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At the founding in 1896 of the first psychological clinic dedicated to children and adolescents, the study of the psychological treatment of young people lagged behind that of adults, and the basic psychopathology underlying mental disorders in this population was largely ignored. Since those early days, the field has evolved steadily and, in recent years, exponentially. The Oxford Handbook of Clinical Child and Adolescent Psychology is a state-of-the-science volume providing comprehensive coverage of the psychological problems and disorders of childhood. International in scope and penned by the discipline's most eminent scientists and practitioners, the handbook begins with a section on conceptual and empirical issues, followed by exceptional content on specific psychiatric disorders such as intellectual disability, externalizing and internalizing disorders, communication disorders, schizophrenia and bipolar disorder, personality disorders, and many more. The third section offers chapters on special problems in childhood and adolescence, including divorce, the incarceration of parents, suicide and non-suicidal self-injury, bullying, and medical illness. A fourth section covers delivery of clinical services in diverse settings, such as schools and prisons, and the handbook concludes with several chapters on emerging trends and future directions for the field. Conceptually rich and evidence-based, this handbook is an essential resource for students, practitioners, and researchers, providing a cutting-edge compendium of the latest theoretical and empirical developments by leaders of the discipline.
About the Author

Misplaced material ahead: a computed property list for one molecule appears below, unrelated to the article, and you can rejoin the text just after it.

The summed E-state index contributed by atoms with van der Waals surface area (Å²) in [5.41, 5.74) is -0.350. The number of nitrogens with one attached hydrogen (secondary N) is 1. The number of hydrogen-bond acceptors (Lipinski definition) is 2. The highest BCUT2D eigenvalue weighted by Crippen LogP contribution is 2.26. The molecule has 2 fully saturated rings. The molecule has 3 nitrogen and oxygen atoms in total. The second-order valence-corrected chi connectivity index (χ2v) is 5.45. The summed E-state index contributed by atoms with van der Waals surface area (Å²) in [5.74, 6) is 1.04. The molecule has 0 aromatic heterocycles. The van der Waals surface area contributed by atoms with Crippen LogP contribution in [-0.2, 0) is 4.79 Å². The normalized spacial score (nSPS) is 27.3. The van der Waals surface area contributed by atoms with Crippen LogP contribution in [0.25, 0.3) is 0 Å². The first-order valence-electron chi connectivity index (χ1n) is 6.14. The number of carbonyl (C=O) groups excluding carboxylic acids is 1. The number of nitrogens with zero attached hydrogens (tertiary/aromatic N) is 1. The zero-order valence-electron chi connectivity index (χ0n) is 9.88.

Thomas H. Ollendick is University Distinguished Professor and Director of the Child Study Center at Virginia Tech. He is Past-President of the Association for the Advancement of Behavior Therapy (1995), the Society of Clinical Psychology (1999), the Society of Clinical Child and Adolescent Psychology (2007), and the Society for the Science of Clinical Psychology (2010). He was awarded the Career/Lifetime Achievement Award from the Association for Behavioral and Cognitive Therapies in 2013, and the Lifetime Achievement Award for Scientific Contributions from the Society of Clinical Psychology (APA) in 2017. His clinical and research interests range from the study of diverse forms of child psychopathology to the assessment, treatment, and prevention of these disorders from a social learning/social cognitive theory perspective. Susan W. White is Professor and Doddridge Saxon Chair in Clinical Psychology at the University of Alabama. Her clinical and research interests include development and evaluation of psychosocial treatments that target transdiagnostic processes underlying psychopathology, and most of her published work is in the area of neurodevelopmental disorders. She is the Editor of the ABCT Series on Implementation of Clinical Approaches and Associate Editor for the Journal of Clinical Child and Adolescent Psychology and the Journal of Autism and Developmental Disorders. Her research has been funded by the National Institute of Mental Health and the National Institute of Child Health and Human Development as well as several foundations. Bradley A. White is Associate Professor in the Department of Psychology at the University of Alabama. He is Consulting Editor of the Journal of Clinical Child and Adolescent Psychology and serves on committees across several professional organizations including the Society of Clinical Child & Adolescent Psychology and for the Association for Behavioral and Cognitive Therapies. He is interested in the development, impacts, and treatment of antisocial behavior across the lifespan and various settings, including community, clinical, and forensic contexts. His research addresses the role of dispositional and environmental factors in the development and maintenance of emotional, behavioral, and social functioning in children, adolescents, and young adults. He is particularly interested translating research to the reduction of antisociality and promotion of prosocial behavior, including improving the effectiveness and dissemination of evidence-based interventions for social and emotional dysfunction.